Unveiling the short-term and long-term personal and societal impacts of poor and inequitable maternal health care is one step toward changing them. Making a substantial change will require intentional investments that include not only expanding access to health care and improving maternal care but also addressing racism and other factors that influence health. We see three paths forward:

First, it’s important to recognize that maternal health does not begin with pregnancy and end two months after delivery, as Medicaid pregnancy-related coverage does in many states. Every person needs access to health care, not only before pregnancy but soon after it as well as in the years after delivery, when complications like postpartum depression and chronic disability can still arise. Better — and more affordable — access to health care could decrease the likelihood of developing the conditions that lead to severe maternal morbidity.

The Build Back Better Act would expand and extend Medicaid coverage for one year after giving birth, and would cover mental illness, a major contributor to maternal morbidity. And the Black Maternal Health Momnibus Act of 2021 would invest in and expand the maternal health care system and address social factors that affect maternal health, like housing, nutrition, and transportation.

Second, a more diverse maternal health workforce — both in the types of providers and in the representation of people served — is needed to increase access to comprehensive, culturally safe maternal care. The U.S. has a relatively low number of maternity care providers per capita, with obstetricians and gynecologists making up roughly two-thirds of the workforce, even though midwives and family practitioners can safely and effectively manage most low-risk pregnancies. Increasing the availability of midwifery care would expand access to maternal care and free up OB-GYNs to focus on the most complicated cases.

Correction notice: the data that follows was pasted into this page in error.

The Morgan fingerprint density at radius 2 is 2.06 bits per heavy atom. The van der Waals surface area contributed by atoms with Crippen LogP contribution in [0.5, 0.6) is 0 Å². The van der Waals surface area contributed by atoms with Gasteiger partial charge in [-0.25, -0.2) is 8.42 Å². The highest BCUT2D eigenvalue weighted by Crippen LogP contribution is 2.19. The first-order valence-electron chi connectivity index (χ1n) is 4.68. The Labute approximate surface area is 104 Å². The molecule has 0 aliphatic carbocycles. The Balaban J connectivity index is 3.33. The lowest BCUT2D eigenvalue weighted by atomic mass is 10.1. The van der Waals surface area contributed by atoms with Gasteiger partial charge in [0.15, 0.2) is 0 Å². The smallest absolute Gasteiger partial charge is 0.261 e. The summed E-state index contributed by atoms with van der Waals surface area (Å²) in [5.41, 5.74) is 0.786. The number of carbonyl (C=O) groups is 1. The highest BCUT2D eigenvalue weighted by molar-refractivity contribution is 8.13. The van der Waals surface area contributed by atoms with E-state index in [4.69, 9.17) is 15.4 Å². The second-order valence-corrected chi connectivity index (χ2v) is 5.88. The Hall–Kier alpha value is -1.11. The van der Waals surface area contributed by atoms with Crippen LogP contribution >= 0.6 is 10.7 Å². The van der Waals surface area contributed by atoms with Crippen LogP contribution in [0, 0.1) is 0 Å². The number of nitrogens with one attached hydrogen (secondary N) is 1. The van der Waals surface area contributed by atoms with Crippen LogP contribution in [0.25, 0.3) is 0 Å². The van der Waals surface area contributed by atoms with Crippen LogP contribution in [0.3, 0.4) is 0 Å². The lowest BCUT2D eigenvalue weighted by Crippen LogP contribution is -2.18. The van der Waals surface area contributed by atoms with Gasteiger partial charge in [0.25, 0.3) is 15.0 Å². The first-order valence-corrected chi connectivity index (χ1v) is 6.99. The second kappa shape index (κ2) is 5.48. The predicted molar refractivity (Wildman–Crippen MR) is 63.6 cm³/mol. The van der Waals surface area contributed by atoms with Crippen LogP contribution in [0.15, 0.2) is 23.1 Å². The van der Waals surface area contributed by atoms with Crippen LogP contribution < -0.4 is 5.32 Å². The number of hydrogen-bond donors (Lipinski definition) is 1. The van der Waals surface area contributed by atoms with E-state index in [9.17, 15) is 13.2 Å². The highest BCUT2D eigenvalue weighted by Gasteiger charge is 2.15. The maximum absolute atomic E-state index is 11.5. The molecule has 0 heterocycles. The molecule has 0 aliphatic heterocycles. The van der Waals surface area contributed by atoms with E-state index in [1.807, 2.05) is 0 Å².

Third, data collection on maternal morbidity needs a drastic overhaul, starting with a comprehensive definition of what it is and determining how it should be tracked. We cannot improve what we do not measure.

Although most childbearing people have safe and healthy births, maternal morbidity continues to be all too common in the U.S., especially among historically marginalized people. These near misses must be taken seriously because they can have lifetime effects.

As a society, we must make pregnancy and childbirth in the U.S. safer for mothers and their babies.

Laurie Zephyrin is an obstetrician-gynecologist and vice president of health system equity at The Commonwealth Fund. So O’Neil is a senior researcher and director of the health philanthropy portfolio at Mathematica. Kara Zivin is a professor of psychiatry and of obstetrics and gynecology at the University of Michigan, a research career scientist at the Ann Arbor VA Center for Clinical Management Research, and a senior health researcher at Mathematica.